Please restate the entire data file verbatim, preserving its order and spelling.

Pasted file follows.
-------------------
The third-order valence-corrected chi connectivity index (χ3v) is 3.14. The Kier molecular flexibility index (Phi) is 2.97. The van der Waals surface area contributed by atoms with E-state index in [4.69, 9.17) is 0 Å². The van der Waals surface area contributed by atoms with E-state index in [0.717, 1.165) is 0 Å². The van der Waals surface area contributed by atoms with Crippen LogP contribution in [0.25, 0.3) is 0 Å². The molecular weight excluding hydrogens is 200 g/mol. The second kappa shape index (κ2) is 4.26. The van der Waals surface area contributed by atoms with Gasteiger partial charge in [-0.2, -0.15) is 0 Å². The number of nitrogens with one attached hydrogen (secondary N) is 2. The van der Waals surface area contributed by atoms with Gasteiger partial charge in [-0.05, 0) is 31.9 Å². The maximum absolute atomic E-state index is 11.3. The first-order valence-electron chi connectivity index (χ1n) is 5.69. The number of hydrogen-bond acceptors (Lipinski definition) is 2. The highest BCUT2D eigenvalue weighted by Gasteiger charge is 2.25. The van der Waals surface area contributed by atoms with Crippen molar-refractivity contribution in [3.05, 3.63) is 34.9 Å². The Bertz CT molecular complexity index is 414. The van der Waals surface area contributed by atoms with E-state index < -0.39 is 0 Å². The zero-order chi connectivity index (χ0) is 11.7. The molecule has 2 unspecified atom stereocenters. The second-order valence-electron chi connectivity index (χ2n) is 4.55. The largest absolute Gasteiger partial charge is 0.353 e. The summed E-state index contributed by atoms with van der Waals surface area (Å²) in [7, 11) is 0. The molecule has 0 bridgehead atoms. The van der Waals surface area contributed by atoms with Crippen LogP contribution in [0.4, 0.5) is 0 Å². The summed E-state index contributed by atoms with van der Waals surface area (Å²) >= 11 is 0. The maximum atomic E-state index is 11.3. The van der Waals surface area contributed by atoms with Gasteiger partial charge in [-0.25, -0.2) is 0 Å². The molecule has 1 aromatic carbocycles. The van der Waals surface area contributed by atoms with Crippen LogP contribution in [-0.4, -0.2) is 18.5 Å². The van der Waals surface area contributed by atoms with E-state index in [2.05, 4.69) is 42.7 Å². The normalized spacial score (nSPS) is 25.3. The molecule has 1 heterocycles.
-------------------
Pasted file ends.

The third-order valence-corrected chi connectivity index (χ3v) is 3.14. The Kier molecular flexibility index (Phi) is 2.97. The van der Waals surface area contributed by atoms with E-state index in [4.69, 9.17) is 0 Å². The van der Waals surface area contributed by atoms with E-state index in [0.717, 1.165) is 0 Å². The van der Waals surface area contributed by atoms with Crippen LogP contribution in [0.25, 0.3) is 0 Å². The molecular weight excluding hydrogens is 200 g/mol. The second kappa shape index (κ2) is 4.26. The van der Waals surface area contributed by atoms with Gasteiger partial charge in [-0.2, -0.15) is 0 Å². The number of nitrogens with one attached hydrogen (secondary N) is 2. The van der Waals surface area contributed by atoms with Gasteiger partial charge in [-0.05, 0) is 31.9 Å². The maximum absolute atomic E-state index is 11.3. The first-order valence-electron chi connectivity index (χ1n) is 5.69. The number of hydrogen-bond acceptors (Lipinski definition) is 2. The highest BCUT2D eigenvalue weighted by Gasteiger charge is 2.25. The van der Waals surface area contributed by atoms with Crippen molar-refractivity contribution in [3.05, 3.63) is 34.9 Å². The Bertz CT molecular complexity index is 414. The van der Waals surface area contributed by atoms with E-state index < -0.39 is 0 Å². The zero-order chi connectivity index (χ0) is 11.7. The molecule has 2 unspecified atom stereocenters. The second-order valence-electron chi connectivity index (χ2n) is 4.55. The largest absolute Gasteiger partial charge is 0.353 e. The summed E-state index contributed by atoms with van der Waals surface area (Å²) in [7, 11) is 0. The molecule has 0 bridgehead atoms. The van der Waals surface area contributed by atoms with Crippen LogP contribution in [0.4, 0.5) is 0 Å². The summed E-state index contributed by atoms with van der Waals surface area (Å²) >= 11 is 0. The maximum atomic E-state index is 11.3. The van der Waals surface area contributed by atoms with Gasteiger partial charge in [-0.25, -0.2) is 0 Å². The molecule has 1 aromatic carbocycles. The van der Waals surface area contributed by atoms with Crippen LogP contribution in [-0.4, -0.2) is 18.5 Å². The van der Waals surface area contributed by atoms with E-state index in [2.05, 4.69) is 42.7 Å². The normalized spacial score (nSPS) is 25.3. The molecule has 1 heterocycles.